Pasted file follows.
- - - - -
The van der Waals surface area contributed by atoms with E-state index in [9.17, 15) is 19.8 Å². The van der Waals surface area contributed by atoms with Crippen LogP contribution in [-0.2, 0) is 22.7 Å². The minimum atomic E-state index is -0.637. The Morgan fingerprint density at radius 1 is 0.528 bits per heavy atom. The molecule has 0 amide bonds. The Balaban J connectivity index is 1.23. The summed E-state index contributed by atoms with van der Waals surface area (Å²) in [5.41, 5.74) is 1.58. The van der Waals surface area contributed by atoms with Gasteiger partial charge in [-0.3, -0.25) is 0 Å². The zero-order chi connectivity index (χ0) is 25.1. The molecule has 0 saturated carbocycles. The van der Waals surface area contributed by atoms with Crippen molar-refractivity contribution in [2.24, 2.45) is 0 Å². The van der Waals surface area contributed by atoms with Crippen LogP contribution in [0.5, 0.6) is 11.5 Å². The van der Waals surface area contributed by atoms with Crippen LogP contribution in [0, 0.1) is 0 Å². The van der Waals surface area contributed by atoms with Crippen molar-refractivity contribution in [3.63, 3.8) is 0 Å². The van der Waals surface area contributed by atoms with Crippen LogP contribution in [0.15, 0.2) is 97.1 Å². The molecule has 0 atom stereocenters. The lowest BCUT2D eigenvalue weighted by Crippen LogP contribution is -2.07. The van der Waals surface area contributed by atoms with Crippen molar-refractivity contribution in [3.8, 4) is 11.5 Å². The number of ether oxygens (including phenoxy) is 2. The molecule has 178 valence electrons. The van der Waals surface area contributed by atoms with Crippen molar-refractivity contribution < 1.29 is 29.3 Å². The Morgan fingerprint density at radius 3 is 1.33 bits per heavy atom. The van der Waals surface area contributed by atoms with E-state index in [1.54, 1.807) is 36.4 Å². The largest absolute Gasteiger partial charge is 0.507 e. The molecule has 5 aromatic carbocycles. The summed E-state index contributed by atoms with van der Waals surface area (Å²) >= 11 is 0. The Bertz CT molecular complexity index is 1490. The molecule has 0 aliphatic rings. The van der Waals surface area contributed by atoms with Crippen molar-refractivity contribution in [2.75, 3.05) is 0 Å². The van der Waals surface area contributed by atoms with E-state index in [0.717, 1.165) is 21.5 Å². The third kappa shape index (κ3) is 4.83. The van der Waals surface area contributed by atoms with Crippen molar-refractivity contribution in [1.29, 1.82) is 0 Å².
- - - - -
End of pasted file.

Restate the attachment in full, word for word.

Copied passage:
The van der Waals surface area contributed by atoms with E-state index in [9.17, 15) is 19.8 Å². The van der Waals surface area contributed by atoms with Crippen LogP contribution in [-0.2, 0) is 22.7 Å². The minimum atomic E-state index is -0.637. The Morgan fingerprint density at radius 1 is 0.528 bits per heavy atom. The molecule has 0 amide bonds. The Balaban J connectivity index is 1.23. The summed E-state index contributed by atoms with van der Waals surface area (Å²) in [5.41, 5.74) is 1.58. The van der Waals surface area contributed by atoms with Gasteiger partial charge in [-0.3, -0.25) is 0 Å². The zero-order chi connectivity index (χ0) is 25.1. The molecule has 0 saturated carbocycles. The van der Waals surface area contributed by atoms with Crippen molar-refractivity contribution in [2.24, 2.45) is 0 Å². The van der Waals surface area contributed by atoms with Crippen LogP contribution in [0.5, 0.6) is 11.5 Å². The van der Waals surface area contributed by atoms with Crippen LogP contribution in [0, 0.1) is 0 Å². The van der Waals surface area contributed by atoms with Crippen molar-refractivity contribution in [3.63, 3.8) is 0 Å². The van der Waals surface area contributed by atoms with Crippen LogP contribution in [0.15, 0.2) is 97.1 Å². The molecule has 0 atom stereocenters. The lowest BCUT2D eigenvalue weighted by Crippen LogP contribution is -2.07. The van der Waals surface area contributed by atoms with Crippen molar-refractivity contribution in [3.8, 4) is 11.5 Å². The number of ether oxygens (including phenoxy) is 2. The molecule has 178 valence electrons. The van der Waals surface area contributed by atoms with Crippen molar-refractivity contribution < 1.29 is 29.3 Å². The Morgan fingerprint density at radius 3 is 1.33 bits per heavy atom. The van der Waals surface area contributed by atoms with E-state index in [1.54, 1.807) is 36.4 Å². The largest absolute Gasteiger partial charge is 0.507 e. The molecule has 5 aromatic carbocycles. The summed E-state index contributed by atoms with van der Waals surface area (Å²) >= 11 is 0. The Bertz CT molecular complexity index is 1490. The molecule has 0 aliphatic rings. The van der Waals surface area contributed by atoms with Crippen molar-refractivity contribution in [2.75, 3.05) is 0 Å². The van der Waals surface area contributed by atoms with E-state index in [0.717, 1.165) is 21.5 Å². The third kappa shape index (κ3) is 4.83. The van der Waals surface area contributed by atoms with Crippen molar-refractivity contribution in [1.29, 1.82) is 0 Å².